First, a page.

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Also at the end lower corners the fibreglass was breaking up.
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The reasons for all this, a combination of partially seized hinges, not very good bonding along the edge and laminate being laid on gel coat finish with out keying first.
The end parts were cut away to uncover good fibreglass.
22.jpg
23.jpg
The top and bottom skins of the lower assembly were held apart and a generous amount of Sikaflex was injected in between, then the two skins taped together to “go off”.
24.jpg
After keying with a course sandpaper the end corners were laminated.
25.jpg
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Then trimmed and sanded ready for a coat of “top coat”. The tape was removed from the Sikaflexed joint and also sanded.
27.jpg
28.jpg
The window received the same treatment as the front window opening.
29.jpg
Things are moving ahead quite well now, so next time the right side ………………
Built without compromise by the more luck than judgement method

Isaacsman
Posts: 8
Joined: Sun, 24 May 2009, 8:32 pm
Location: Acharacle, Argyll, Scotland

Re: Phunkie Project Portafold

Post by Isaacsman » Tue, 28 Feb 2012, 7:05 pm

It's wonderful that you provide so much detail. It would be good to have the complete work published as a book!

Mike

vauxhallbitz
Posts: 75
Joined: Sun, 12 Nov 2006, 10:27 pm
Location: Rosyth, Fife, Scotland

Re: Phunkie Project Portafold

Post by vauxhallbitz » Thu, 01 Mar 2012, 5:50 pm

Fantastic restoration well done so far!!

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phunkie hiboy
Posts: 78
Joined: Mon, 04 Jul 2011, 7:57 pm
Location: Lindford, Hampshire

Re: Phunkie Project Portafold

Post by phunkie hiboy » Sun, 04 Mar 2012, 7:58 pm

Isaacsman wrote:It's wonderful that you provide so much detail. It would be good to have the complete work published as a book!

Mike
Thanks for that, but I don't think there would be that bigger a market for a book. The reason for the detail, is to help anyone else that has the same repairs to do (can't imagine that ours is the only one in this condition)and can do them themselves with a bit of insight/guidance.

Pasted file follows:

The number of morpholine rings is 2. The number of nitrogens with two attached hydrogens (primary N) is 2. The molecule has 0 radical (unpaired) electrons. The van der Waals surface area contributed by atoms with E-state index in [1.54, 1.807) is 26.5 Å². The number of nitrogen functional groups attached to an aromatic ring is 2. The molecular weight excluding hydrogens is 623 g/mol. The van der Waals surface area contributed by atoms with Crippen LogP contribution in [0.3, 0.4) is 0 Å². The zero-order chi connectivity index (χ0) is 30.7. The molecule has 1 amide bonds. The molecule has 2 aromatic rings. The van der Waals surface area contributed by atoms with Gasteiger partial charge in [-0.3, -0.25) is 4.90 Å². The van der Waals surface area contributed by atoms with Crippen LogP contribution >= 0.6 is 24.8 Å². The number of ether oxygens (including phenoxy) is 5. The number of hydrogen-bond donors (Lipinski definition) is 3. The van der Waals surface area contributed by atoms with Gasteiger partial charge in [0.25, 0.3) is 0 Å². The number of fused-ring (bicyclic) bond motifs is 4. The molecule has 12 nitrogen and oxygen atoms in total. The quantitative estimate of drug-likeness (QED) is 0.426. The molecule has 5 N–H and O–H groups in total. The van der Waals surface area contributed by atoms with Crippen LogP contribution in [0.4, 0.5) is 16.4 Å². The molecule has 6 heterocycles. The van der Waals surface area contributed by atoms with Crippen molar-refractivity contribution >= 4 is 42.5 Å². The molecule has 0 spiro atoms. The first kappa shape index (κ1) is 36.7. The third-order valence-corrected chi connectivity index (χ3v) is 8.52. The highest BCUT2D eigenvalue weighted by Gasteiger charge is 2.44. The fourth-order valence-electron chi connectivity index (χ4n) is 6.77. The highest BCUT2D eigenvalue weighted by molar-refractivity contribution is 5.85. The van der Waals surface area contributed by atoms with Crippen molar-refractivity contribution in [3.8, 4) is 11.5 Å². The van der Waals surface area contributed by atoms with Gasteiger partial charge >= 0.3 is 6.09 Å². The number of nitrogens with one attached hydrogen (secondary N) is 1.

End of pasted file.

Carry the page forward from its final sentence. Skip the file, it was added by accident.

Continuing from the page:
vauxhallbitz wrote:Fantastic restoration well done so far!!
Thanks, the more we move forward the easier it gets
Built without compromise by the more luck than judgement method

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phunkie hiboy
Posts: 78
Joined: Mon, 04 Jul 2011, 7:57 pm
Location: Lindford, Hampshire

Re: Phunkie Project Portafold

Post by phunkie hiboy » Mon, 19 Mar 2012, 8:57 pm

Following on, the window edge is laminated and trimmed. The same method is carried out on the other side. This side was in a less damaged condition, but the same areas required attention.
1.jpg
2.jpg
3.jpg
Now that both sides are repaired on the inside, it’s time to paint them over with topcoat.

Left side…………………….
4.jpg
Right side…………………….
5.jpg
I managed to get hold of some pre used battery terminals.
6.jpg
Which were cleaned up and soldered onto the necessary wires and finised off with shrink insulation.
7.jpg
Next piece to get attention has to be the roof. The coating on the inside was cracking and falling off.
8.jpg
So armed with a gasket scraper and rotary wire brush on a drill we turned this …………
9.jpg
Into this ………….
10.jpg
With the resulting roof interior looking like this …………
11.jpg
There are some repairs to be made ……….
12.jpg
13.jpg
The worst of which is a “sag” in the fibre glass on the right side at the rear. Not that obvious in this picture
14.jpg
But we need to sus out what will have to be done to make it stable before we go any further.
I’m off to work on a plan, so see you next time.
Built without compromise by the more luck than judgement method